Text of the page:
There’s a part of Texas where the freshwater of the Sabine River mixes with the salt of the Gulf of Mexico. It’s a place where cowboys, Cajuns, and the coast collide, making it feel as much like Louisiana as it does the Lone Star State. It’s time to pull your ship into port—Port Arthur, that is.
Museum of the Gulf Coast
This museum takes visitors on a journey through time, from prehistoric lizards, to the Spindletop oil boom, to modern celebrities who hail from the Gulf Coast. Folks from all over the world visit to trace Janis Joplin’s steps from her home in Port Arthur to rock ’n’ roll fame—and to see the replica of her Cabriolet Porsche with its distinctive psychedelic paint job. Art aficionados will appreciate the works from famed artist and Port Arthur native Robert Rauschenberg, but I prefer the sports room featuring local legends like Jimmy Johnson and Bum Phillips.
If you’re in need of some “pop swamp” music, cold beer, and a Cajun delicacy called boudin, then this is your spot. For 35 years, this small juke joint has been making its signature boudin, a sausage casing stuffed with pork, dirty rice, and “secret” seasonings. Placed on a cracker with some yellow mustard, it’s a treat for your taste buds. The brave can order real Cajun hog’s head cheese by the pound—don’t ask what’s in it, just enjoy.
Sabine Pass Battleground
Texas wasn’t a major battleground in the Civil War, and that’s partly because of what happened on this site. Visitors can walk the state historic site where a group of about 50 Confederates repelled a Union force of four gunboats mounting 18 guns and carrying 4,000 troops, keeping them from occupying Texas. Over 75 years later, the military used the site during World War II to store ammunition that supplied U.S. ships in the Gulf. The old artillery bunkers are still intact, making this a must-stop for military and history buffs.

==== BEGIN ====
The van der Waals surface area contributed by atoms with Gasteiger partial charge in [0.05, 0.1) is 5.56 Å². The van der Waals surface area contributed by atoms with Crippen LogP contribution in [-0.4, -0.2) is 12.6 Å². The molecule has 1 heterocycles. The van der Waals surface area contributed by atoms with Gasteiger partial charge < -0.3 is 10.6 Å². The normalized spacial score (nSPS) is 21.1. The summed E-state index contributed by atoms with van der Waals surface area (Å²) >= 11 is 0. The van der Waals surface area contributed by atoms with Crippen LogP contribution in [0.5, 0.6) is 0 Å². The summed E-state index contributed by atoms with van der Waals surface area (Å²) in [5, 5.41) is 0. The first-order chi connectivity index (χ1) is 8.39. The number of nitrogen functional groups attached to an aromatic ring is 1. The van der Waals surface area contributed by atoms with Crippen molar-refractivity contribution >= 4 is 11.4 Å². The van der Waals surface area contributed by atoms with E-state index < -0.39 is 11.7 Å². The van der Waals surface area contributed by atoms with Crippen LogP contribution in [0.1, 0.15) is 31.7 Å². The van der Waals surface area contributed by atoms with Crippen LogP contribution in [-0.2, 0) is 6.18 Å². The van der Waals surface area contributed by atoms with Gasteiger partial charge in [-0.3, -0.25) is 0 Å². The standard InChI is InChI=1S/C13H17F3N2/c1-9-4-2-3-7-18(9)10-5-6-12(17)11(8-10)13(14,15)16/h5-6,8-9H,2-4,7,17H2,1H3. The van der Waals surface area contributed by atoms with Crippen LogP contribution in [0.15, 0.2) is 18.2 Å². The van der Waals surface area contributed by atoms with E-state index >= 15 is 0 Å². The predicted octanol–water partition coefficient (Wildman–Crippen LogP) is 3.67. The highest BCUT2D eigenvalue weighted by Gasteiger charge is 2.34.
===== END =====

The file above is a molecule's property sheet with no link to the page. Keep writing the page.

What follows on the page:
Sea Rim State Park
One of the most remote state parks in Texas, Sea Rim is perfect for anyone looking for an uncrowded day on the coast. With 4,000 acres of marshland and
5 miles of Gulf shoreline, it’s easy to lose yourself and let your cares disappear. Take a stroll on the Gambusia Nature Trail Boardwalk, where you’re almost guaranteed to see alligators and some of the hundreds of bird species that migrate through. For surf fishermen, there may be no better place in the state.
Tia Juanita’s Fish Camp
This restaurant mixes Tex-Mex cuisine with Cajun flavors, a combination it calls “Mexicajun.” Start with the “oysters Juanita” for chargrilled oysters topped with bacon and jalapeño, then grab some charro beans prepared like Creole red beans and rice with local Zummo sausage. Then finish with some blackened gator tacos that taste like traditional fish tacos but with way more “bite.”
So whether you follow my footsteps or forge your own path, I hope to see you on the road.
Chet Garner is the host of The Daytripper® travel show on PBS. To view the Port Arthur episode, visit thedaytripper.com.
Follow along on Facebook, Instagram, and Twitter @chettripper.